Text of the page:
This year’s Whitney Biennial features many artists who combine sculpture, painting, and photography in their work. Artists Matt Hoyt and Liz Deschenes explore the intersection of different media in their work and create relationships between traditional media that disrupt our expectations and engage us as viewers.
Deschenes combines photography and sculpture to create immersive works that respond to both the body of the viewer and the architecture of the Whitney Museum’s Breuer building. The first consists of a pair of large white frames, each containing a dark reflective surface set at an angle slightly off register from the angle of the frame. The work resembles a minimalist sculpture and references the window shapes of the Breuer building. The list of materials used in the work reveals that the glossy material inside the frame is silver-toned gelatin emulsion, or a photograph. The way in which Deschenes incorporates photography into the work disrupts one’s expectation of what a photograph represents. Instead of representing light and time, the photograph is used to represent perspectival space, thus the decision to use a large-format view camera typically used for architectural photography. The second piece is a set of vertical panels, each a silver-toned gelatin silver print. Unlike the first piece, this work has no frame, it exists as both sculpture and photograph at a slightly larger than human scale. Deschenes’s work allows us to experience the intersection of media that in combination have the ability to expand our sense of the architectural space of the Breuer building.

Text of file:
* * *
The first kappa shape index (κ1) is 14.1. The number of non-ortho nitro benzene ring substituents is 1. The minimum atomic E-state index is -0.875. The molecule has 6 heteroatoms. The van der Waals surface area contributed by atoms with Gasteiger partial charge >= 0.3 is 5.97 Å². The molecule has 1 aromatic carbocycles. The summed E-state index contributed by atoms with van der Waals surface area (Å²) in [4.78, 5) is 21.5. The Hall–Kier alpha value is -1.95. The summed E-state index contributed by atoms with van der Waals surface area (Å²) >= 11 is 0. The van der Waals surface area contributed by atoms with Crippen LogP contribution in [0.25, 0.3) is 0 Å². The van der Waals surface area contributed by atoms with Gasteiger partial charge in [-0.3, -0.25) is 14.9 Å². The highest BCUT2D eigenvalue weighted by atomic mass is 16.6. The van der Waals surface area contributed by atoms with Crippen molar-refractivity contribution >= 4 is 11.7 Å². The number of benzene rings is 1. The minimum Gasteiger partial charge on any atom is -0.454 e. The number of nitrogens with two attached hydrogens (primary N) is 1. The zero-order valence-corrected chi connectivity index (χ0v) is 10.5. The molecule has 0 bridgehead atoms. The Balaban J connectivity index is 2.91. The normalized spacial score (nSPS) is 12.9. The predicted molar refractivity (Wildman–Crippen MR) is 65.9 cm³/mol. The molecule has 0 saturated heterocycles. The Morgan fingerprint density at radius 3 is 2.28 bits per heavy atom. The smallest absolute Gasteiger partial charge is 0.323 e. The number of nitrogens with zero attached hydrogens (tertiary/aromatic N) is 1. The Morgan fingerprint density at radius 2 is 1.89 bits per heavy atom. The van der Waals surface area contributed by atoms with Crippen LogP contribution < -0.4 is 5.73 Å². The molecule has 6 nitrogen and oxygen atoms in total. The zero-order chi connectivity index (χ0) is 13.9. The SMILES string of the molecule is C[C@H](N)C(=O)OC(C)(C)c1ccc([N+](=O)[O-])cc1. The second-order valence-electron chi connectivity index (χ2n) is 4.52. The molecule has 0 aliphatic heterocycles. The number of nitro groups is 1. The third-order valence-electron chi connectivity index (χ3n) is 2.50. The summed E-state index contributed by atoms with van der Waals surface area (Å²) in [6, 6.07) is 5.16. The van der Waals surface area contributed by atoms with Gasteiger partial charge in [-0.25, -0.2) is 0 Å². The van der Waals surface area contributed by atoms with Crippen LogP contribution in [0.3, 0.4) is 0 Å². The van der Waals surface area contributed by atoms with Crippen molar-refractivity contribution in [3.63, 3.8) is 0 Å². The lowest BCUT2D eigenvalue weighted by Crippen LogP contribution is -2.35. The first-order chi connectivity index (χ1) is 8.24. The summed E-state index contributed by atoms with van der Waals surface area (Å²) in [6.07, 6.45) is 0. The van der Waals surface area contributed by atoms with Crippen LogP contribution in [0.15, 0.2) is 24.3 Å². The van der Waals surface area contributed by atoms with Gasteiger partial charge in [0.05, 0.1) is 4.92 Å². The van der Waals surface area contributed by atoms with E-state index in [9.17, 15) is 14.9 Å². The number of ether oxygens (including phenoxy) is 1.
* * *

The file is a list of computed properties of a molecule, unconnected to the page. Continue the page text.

The work of Hoyt and Deschenes engages the viewer and disrupts one’s expectations through the use of unexpected relationships between traditional media.